DANTE ALIGHIERI (1265–1321), Italian poet and philosopher. Little is known of his early life except that he was born in Florence, lost his parents before he was 18, was betrothed at the age of 12 and married in 1293. In 1274 he first met his Beatrice (prob. Bice Portinari, the daughter of a Florentine citizen and wife of Simone dei Bardi), and he became her poet nine years later. Her death in 1290 led to a crisis, resolved by writing the Vita nuova (prob. in 1292, possibly later) in which he promised her a poem ‘such as had been written for no lady before’, a promise fulfilled in the Divina Commedia. He then turned to the study of philosophy, prob. under the Dominicans at Florence, and wrote a series of allegorical Canzoni or odes on the Lady Philosophy and literal ones on Courtesy, Nobility, Liberality, and Justice. In 1294 he entered politics but, having supported the opponents of Pope Boniface VIII, he was exiled from Florence in 1301 and travelled widely in Italy.
He returned to the study of philosophy and wrote the incomplete De Vulgari Eloquentia in Latin and began the Convivio (Banquet), which was designed to comment freely on his earlier philosophical Canzoni. In the course of the fourth book he became aware of the significance of the Roman Empire; the appearance of the Emp. Henry VII in Italy at the same time (1310) converted Dante into an ardent supporter of the Emperor, for whom he wrote in Latin the treatise De Monarchia (1312–14?). This work, which was condemned as heretical (Averroist) in 1329, argued the need for a universal monarchy to achieve the temporal happiness of mankind and the independence of the Empire from the Pope and the Church, which should abandon all temporal authority and possessions and concentrate on happiness in the world to come.
Dante’s political prospects were shattered by the death of Henry VII in 1313, and in 1315 his native city of Florence renewed its sentence against him. He spent some years at Verona and from c.1316 lived at Ravenna, where he died. The last period of his life was devoted to the completion of the Divina Commedia, which established him as one of the few poets who belong to all times and all nations.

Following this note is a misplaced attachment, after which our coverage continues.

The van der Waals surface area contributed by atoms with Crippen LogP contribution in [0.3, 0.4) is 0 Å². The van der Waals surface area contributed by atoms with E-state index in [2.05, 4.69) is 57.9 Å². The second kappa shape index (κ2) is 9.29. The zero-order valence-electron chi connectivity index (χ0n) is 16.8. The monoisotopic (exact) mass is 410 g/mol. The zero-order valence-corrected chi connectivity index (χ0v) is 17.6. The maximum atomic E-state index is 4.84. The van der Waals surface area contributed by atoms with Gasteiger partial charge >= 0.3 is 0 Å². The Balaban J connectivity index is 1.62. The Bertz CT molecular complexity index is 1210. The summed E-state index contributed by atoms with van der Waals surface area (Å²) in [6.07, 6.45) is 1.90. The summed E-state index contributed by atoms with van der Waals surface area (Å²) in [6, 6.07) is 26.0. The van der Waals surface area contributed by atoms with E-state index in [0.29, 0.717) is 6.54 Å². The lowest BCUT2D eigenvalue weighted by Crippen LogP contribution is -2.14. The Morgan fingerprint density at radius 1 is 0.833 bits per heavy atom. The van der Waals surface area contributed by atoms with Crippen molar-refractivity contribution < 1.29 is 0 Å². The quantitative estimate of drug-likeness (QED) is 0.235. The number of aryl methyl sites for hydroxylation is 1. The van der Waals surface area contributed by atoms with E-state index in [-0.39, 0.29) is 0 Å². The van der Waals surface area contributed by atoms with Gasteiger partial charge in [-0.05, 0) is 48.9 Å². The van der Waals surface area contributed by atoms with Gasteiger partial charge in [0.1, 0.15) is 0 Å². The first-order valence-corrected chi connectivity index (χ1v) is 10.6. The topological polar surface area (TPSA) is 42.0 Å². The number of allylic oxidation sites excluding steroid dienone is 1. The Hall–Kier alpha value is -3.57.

Best collected edn. of Opere by the Società Dantesca Italiana, ed. M. Barbi, E. G. Parodi and others (Florence, 1921; appendix, 1922; 2nd edn., 1960). Crit. edn. of Vita nuova by D. De Robertis (Milan and Naples, 1980); of Rime (Canzoni) by G. Contini (Turin, 1939; 2nd edn., 1946); Eng. tr. and comm. by K. Foster and P. Boyde, Dante’s Lyric Poetry (2 vols., Oxford, 1967); De Vulgari Eloquentia ed. A. Marigo (Florence: Nuova Edizione diretta da M. Barbi, 6; 1938; 2nd edn. by P. G. Ricci: Edizione sotto auspici della Fondazione Giorgio Cini, 6; 1957); Convivio ed. F. Brambilla Ageno (Florence: Edizione Nationale delle Opere di Dante, 3; 3 vols., 1995); De Monarchia ed. P. G. Ricci (Verona: Edizione Nazionale, 5; 1965) and, with Eng. tr., by P. Shaw (Cambridge Medieval Classics, 4; 1995); Il Fiore and Il Detto d’Amore ed. G. Contini (Milan: Edizione Nazionale, 8; 1984); Letters ed. P. Toynbee (Oxford, 1920; 2nd edn., 1966); and Eclogues ed. P. H. Wicksteed and E. G. Gardner (London, 1902). Edns., with comm. by D. De Robertis and others, of all minor works in Opere Minori (La Letteratura Italiana, Storia e Testi, 5; 2 vols. in 3, Milan and Naples [1979–88]). A. Solerti (ed.), Le vite di Dante, Petrarca e Boccaccio (Storia Litteraria d’Italia; Milan, 1904), pp. 3–236. E. Moore, Studies in Dante (4 series, Oxford, 1896–1917); P. Toynbee, Dante Alighieri (1900; 4th edn., 1910); N. Zingarelli, Dante (Storia Litteraria d’Italia, 1903; rev. edn., 2 vols., Milan, 1944); K. Vossler, Die Göttliche Komödie (4 pts., Heidelberg, 1907–10; Eng. tr., 2 vols., 1929); B. Croce, La poesia di Dante (Bari, 1921; Eng. tr., 1922); B. Nardi, Saggi di filosofia dantesca (Milan, 1930; 2nd edn., Florence, 1967); id., Dante e la cultura medievale (Bari, 1942); id., Nel mondo di Dante (1944); E. Gilson, Dante et la philosophie (1939; Eng. tr., 1948); U. Cosmo, Guida a Dante (Turin, 1947; Eng. tr., Oxford, 1950); C. S. Singleton, Dante Studies (2 vols., Cambridge, Mass., 1954–8); U. Limentani (ed.), The Mind of Dante (Cambridge, 1965); K. Foster, OP, The Two Dantes, and other Studies ; P. Boyde, Dante, Philomythes and Philosopher (Cambridge, 1981); J. Freccero, Dante: The Poetics of Conversion, ed. R. Jacoff (Cambridge, Mass., and London, 1986). Introduction by G. [A.] Holmes, Dante (Past Masters; Oxford, 1980). P. Toynbee, A Dictionary of Proper Names and Notable Matters in the Works of Dante (Oxford, 1898; rev. by C. S. Singleton, 1968). Enciclopedia Dantesca (5 vols., Rome, 1970–6, + Appendix, 1978). See also bibl. to divina commedia.